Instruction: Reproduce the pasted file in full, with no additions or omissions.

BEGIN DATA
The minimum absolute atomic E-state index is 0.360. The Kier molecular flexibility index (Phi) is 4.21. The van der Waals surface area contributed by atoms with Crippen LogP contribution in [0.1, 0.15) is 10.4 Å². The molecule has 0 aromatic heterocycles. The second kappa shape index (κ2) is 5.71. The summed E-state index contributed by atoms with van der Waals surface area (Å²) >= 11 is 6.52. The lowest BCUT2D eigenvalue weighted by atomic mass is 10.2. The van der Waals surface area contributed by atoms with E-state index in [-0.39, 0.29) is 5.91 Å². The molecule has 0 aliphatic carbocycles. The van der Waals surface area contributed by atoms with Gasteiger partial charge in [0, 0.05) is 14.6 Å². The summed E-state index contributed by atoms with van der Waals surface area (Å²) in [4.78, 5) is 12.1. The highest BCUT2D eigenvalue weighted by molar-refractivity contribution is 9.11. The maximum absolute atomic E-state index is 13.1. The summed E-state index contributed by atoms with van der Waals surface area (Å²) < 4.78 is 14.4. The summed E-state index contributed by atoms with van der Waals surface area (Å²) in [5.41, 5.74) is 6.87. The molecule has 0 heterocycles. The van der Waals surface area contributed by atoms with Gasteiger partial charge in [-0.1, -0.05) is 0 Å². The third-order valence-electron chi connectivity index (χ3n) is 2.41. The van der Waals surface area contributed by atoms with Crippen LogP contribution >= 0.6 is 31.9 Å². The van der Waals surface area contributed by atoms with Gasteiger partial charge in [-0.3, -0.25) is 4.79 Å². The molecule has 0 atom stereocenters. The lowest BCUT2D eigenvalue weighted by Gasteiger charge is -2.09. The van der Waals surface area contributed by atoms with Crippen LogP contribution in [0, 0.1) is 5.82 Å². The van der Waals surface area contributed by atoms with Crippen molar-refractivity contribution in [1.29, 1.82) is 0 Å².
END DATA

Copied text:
The minimum absolute atomic E-state index is 0.360. The Kier molecular flexibility index (Phi) is 4.21. The van der Waals surface area contributed by atoms with Crippen LogP contribution in [0.1, 0.15) is 10.4 Å². The molecule has 0 aromatic heterocycles. The second kappa shape index (κ2) is 5.71. The summed E-state index contributed by atoms with van der Waals surface area (Å²) >= 11 is 6.52. The lowest BCUT2D eigenvalue weighted by atomic mass is 10.2. The van der Waals surface area contributed by atoms with E-state index in [-0.39, 0.29) is 5.91 Å². The molecule has 0 aliphatic carbocycles. The van der Waals surface area contributed by atoms with Gasteiger partial charge in [0, 0.05) is 14.6 Å². The summed E-state index contributed by atoms with van der Waals surface area (Å²) in [4.78, 5) is 12.1. The highest BCUT2D eigenvalue weighted by molar-refractivity contribution is 9.11. The maximum absolute atomic E-state index is 13.1. The summed E-state index contributed by atoms with van der Waals surface area (Å²) < 4.78 is 14.4. The summed E-state index contributed by atoms with van der Waals surface area (Å²) in [5.41, 5.74) is 6.87. The molecule has 0 heterocycles. The van der Waals surface area contributed by atoms with Gasteiger partial charge in [-0.1, -0.05) is 0 Å². The third-order valence-electron chi connectivity index (χ3n) is 2.41. The van der Waals surface area contributed by atoms with Crippen LogP contribution >= 0.6 is 31.9 Å². The van der Waals surface area contributed by atoms with Gasteiger partial charge in [-0.3, -0.25) is 4.79 Å². The molecule has 0 atom stereocenters. The lowest BCUT2D eigenvalue weighted by Gasteiger charge is -2.09. The van der Waals surface area contributed by atoms with Crippen LogP contribution in [0, 0.1) is 5.82 Å². The van der Waals surface area contributed by atoms with Crippen molar-refractivity contribution in [1.29, 1.82) is 0 Å².